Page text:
Tom Hamer, Associate Superintendent, Learning Services and Technology at Palliser School Division, spoke with us about the challenges, surprises and triumphs of the past year and what the 2021-2022 school year has in store.
The last year has been one of the greatest periods in history for change and disruption in education. Every student, teacher, school and division weathered the pandemic differently; some students embraced the changes while others ghosted school completely. Managing this disparity amongst students and families, while reconnecting with everyone, is a key concern for Tom Hamer as many schools look to return to the classroom this Fall.
Tom’s team was in a better position than many other boards at the start of the pandemic.
Two and half years ago Palliser School Division distributed Chromebooks to all of their teachers to take home, embed into their daily routines and use all the time for everything tech-related.
“I was thinking about the geography of a classroom, if a teacher has students doing presentations in front of the class, why can’t we have them with a device that allows them to sit at the back and type their notes in, instead of the old model where you have a classroom computer tethered to the front of the room.” - Tom Hamer
It was this kind of thinking and dedication to providing teachers with the flexibility they needed to plan, prepare and teach from where they were comfortable that put Palliser School Division in a place to quickly pivot to online learning. In fact, it led to the biggest surprise Tom had over the past year, the speed at which teachers got comfortable with the technology.
Before the pandemic, they encouraged the adoption of the Chromebooks through a soft sell, a tool they wanted to encourage teachers to use, but weren’t putting pressure on them to fully adopt right away. COVID became a wake-up call for many that this technology was necessary and here to stay and Palliser put their full support behind it, offering on-demand Professional Development for the tools now in place like video conferencing.
As a relatively small school division, Tom, his team, their Superintendent and their principals had the opportunity, prior to the pandemic, for a lot of face-to-face conversations and connections with students, staff and parents in hallways. The pandemic caused a dramatic shift in those relationships. Gone were the impromptu chats, the staffroom discussion and the casual conversations as a parent dropped a child off at school, to be replaced with tools that are still seen as very formal methods of communication.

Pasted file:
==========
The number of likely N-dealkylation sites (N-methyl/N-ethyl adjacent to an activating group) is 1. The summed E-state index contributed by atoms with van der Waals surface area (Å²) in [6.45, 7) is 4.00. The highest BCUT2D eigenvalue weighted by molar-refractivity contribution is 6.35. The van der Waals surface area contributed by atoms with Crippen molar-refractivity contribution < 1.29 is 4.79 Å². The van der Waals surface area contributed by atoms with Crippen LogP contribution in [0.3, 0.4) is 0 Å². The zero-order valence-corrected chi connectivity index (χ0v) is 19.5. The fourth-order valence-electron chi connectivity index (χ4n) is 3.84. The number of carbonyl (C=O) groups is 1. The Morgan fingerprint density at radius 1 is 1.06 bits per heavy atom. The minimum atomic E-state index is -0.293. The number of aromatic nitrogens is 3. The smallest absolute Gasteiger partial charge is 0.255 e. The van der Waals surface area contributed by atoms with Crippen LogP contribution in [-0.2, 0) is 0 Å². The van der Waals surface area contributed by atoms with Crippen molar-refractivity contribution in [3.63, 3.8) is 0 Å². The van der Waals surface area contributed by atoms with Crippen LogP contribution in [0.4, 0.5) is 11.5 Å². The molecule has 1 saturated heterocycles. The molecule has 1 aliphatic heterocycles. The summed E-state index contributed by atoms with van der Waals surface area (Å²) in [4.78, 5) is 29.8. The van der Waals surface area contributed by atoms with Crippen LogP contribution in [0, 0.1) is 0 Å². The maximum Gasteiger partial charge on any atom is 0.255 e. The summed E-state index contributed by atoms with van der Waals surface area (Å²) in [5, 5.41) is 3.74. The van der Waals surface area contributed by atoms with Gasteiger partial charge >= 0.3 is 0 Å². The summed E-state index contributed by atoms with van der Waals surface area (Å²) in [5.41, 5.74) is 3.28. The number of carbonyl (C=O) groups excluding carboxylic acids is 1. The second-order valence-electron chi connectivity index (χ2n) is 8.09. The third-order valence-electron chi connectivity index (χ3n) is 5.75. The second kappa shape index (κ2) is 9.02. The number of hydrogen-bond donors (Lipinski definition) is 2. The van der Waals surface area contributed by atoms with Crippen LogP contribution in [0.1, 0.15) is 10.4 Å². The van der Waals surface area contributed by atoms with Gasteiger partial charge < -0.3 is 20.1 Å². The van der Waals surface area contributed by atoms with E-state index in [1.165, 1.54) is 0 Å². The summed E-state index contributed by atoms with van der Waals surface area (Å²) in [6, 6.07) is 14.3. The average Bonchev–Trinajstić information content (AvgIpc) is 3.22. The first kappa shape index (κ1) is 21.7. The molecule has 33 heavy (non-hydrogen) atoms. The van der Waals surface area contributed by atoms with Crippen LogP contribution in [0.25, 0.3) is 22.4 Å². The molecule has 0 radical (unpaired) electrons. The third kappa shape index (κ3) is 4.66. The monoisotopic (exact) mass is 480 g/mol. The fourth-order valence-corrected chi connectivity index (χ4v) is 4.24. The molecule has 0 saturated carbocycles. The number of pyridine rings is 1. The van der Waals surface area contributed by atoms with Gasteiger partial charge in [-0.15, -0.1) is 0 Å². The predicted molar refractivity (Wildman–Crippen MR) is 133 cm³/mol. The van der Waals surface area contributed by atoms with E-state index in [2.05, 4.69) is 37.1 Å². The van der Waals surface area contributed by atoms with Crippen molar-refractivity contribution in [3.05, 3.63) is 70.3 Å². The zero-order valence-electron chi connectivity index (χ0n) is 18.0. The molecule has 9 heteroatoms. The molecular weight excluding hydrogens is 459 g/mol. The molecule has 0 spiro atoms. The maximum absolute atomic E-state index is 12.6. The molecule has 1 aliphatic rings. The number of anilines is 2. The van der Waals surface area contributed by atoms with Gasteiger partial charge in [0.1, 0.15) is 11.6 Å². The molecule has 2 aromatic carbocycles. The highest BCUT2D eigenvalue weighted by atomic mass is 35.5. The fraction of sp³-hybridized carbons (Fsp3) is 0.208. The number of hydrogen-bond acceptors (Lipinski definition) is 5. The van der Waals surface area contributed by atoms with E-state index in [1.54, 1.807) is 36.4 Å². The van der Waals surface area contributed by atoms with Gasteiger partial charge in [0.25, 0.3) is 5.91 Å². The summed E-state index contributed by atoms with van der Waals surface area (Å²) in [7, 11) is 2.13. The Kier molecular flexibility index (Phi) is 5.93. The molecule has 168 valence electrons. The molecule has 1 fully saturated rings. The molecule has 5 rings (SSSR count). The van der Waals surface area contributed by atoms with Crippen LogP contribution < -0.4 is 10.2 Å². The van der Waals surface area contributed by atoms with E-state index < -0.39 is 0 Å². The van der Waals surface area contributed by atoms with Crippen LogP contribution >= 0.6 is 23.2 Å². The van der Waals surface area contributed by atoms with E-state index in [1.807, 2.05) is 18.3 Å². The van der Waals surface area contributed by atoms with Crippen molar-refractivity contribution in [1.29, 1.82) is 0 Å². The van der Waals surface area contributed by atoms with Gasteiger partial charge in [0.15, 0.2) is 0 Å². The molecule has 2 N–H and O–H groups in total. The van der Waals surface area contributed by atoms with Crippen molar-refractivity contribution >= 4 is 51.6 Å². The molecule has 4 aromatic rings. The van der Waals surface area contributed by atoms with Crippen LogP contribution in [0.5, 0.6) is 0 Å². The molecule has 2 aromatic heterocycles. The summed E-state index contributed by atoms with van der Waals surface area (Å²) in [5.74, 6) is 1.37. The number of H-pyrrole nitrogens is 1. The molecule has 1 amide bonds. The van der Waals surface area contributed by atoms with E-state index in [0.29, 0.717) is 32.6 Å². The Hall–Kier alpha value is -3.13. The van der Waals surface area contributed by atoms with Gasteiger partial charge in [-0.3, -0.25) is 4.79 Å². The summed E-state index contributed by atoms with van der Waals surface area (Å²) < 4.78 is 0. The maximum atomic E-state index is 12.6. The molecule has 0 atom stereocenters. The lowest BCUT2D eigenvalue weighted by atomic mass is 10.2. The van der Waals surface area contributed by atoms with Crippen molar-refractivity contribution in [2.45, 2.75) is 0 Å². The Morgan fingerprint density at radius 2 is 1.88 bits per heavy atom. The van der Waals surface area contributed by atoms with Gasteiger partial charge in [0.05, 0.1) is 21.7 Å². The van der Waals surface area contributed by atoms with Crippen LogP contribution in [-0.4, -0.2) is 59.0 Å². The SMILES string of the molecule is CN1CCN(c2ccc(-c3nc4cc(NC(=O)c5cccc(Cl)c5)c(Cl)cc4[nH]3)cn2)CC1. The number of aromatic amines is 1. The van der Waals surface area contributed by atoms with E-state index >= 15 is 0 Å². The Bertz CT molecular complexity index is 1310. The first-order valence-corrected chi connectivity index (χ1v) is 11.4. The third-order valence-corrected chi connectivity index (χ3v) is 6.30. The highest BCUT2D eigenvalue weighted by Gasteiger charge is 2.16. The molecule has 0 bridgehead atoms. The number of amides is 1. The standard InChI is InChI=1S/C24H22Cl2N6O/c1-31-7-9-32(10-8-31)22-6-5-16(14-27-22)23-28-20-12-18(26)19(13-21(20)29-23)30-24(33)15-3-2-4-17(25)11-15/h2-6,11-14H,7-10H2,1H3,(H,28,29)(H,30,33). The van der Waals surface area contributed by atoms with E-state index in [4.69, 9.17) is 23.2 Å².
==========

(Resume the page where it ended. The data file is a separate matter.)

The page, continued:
“Email communications do not have emotion. Even if you put caps lock on, it still doesn’t convey the intended emotion. The recipient has to interpret that message through their personal emotional state and that leaves a lot of room for error.” - Tom
So many families were overwhelmed with information that Palliser made the choice to limit the amount of emailed information and save urgent messages for SMS and text. The last 18 months of online learning and the shift to a less frequent communication model coupled with the loss of in-person conversations have negatively impacted the relationships with staff, students and families
For Tom, it is a priority for 2021-2022 to focus on being visible, back in the schools, and rebuilding those relationships with principals, teachers, students and families.
A culture of open and honest feedback and support is needed to see success with any technology. This was truly highlighted for Tom as the pandemic waned and previously postponed projects were brought back online. One such project for Palliser was the introduction of a VOIP system for their phones. There were a few challenges implementing the system and a few situations where they actually had no phones working in the building for a while. There was a silver lining to these hiccups though; it allowed Palliser to really dive deep into the culture that existed with their admin team. The principals had known phones weren’t working and when they spoke to them afterward, they told them they thought the team would get it up and running and just didn’t want to bother us.
“It really caused us to circle back and sit down with our principals. We had a culture that people would suffer in silence, and while we aren’t there yet, we’re getting to a place where people in the division are reaching out to say something isn’t working can I talk to you about it. I want to get to a place where they're not asking permission to ask a question but we're getting there.” - Tom
“There are some amazing things that we now know that we didn’t know a very short time ago that will make teaching and learning better, that are still not widespread in schools,” says Tom.
Improving the adoption of new techniques, new styles of teaching and assessing learning is key to the future of education. One such piece, which Tom says has been talked about for a long time, at least 20 years, is the understanding of Formative and Summative assessment, essentially feedback collected during learning which should not be used to negatively impact a student's final grade but rather inform the student and the teacher of what to focus on next. As a division, this has become an area of focus and they hope it will help their students be more engaged in their own learning.
Technology has a big part to play in these shifts. The early adoption of technology, along with the opportunities for Professional Development for staff and teachers, will allow school divisions to shift quickly in times of change. By listening to the needs of the people you serve and taking the time to hear what they are saying your board will be primed for success as we move into 2022 and beyond.
This is based on an interview with Tom Hamer, Associate Superintendent, Learning Services and Technology for Palliser School Division.
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